Here are some of the key lessons learned from the migrations that we have performed:

  • If the migration effort would require splitting up existing components, it is likely that migration will be prohibitively expensive. It is very difficult to accurately estimate the effort needed to split a large, complex, monolithic software component into a set of highly cohesive, loosely coupled components. So the risk is high too.

  • A better strategy for dealing with large legacy components is to completely reengineer these components from scratch. If all of the software was architected as large complex components, then migration is not possible. If only a few legacy components are too big, then a hybrid strategy is possible: the overly complex components can be replaced and the rest of the software can be migrated.

  • A rich common software infrastructure should be part of the new target architecture. Most legacy software systems lack conceptual integrity. Often, each component uses a different mechanism to implement recurring common operations or services. The infrastructure provides a single preferred mechanism for very basic capabilities such as communication and synchronization among components, error and alarm handling, data and event logging, and others.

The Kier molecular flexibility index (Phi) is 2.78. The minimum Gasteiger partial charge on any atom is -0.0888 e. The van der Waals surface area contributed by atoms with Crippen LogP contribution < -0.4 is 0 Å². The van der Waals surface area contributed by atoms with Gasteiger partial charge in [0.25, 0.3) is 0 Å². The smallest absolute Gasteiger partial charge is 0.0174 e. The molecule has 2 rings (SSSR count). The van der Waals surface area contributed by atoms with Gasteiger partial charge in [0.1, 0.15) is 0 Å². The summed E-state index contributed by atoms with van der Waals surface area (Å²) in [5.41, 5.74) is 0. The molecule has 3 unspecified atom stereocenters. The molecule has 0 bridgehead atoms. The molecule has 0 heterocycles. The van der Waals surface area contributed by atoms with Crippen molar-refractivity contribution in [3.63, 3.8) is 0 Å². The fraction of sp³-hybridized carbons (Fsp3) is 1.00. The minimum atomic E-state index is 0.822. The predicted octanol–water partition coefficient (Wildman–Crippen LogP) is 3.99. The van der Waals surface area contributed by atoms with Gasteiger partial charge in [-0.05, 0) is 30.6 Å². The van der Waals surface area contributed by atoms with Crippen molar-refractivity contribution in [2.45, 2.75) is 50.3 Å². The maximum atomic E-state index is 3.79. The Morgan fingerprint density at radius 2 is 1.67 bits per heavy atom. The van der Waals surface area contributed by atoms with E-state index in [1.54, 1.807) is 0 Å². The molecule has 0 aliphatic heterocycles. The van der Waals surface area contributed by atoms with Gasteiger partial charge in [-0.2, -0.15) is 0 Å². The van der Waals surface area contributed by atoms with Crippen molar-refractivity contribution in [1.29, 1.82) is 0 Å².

• The lack of architectural or detailed design documentation for existing software poses a big risk for a migration effort (or any other kind of maintenance and enhancement effort). A thorough reverse engineering of poorly designed software can be prohibitively expensive.

  • Training for the software staff is usually needed so that new habits and design practices will be used when working with the new architecture.

  • Backward compatibility needs to be considered as part of the migration effort. For example, changes in protocols or database formats might require migration tools so that existing customer data and devices can be converted for use with the new software. If backward compatibility is not required, migration costs are typically lower.

  • Generally, a software migration project adds some new features. However, most of the software requirements are basically to replicate the behaviors of the existing system. Some of these backward-compatibility decisions can reduce product appeal -- for example, a decision to retain the existing user interface paradigms might ease system acceptance by existing users, but living with the legacy paradigms can also reduce the system’s appeal to new customers.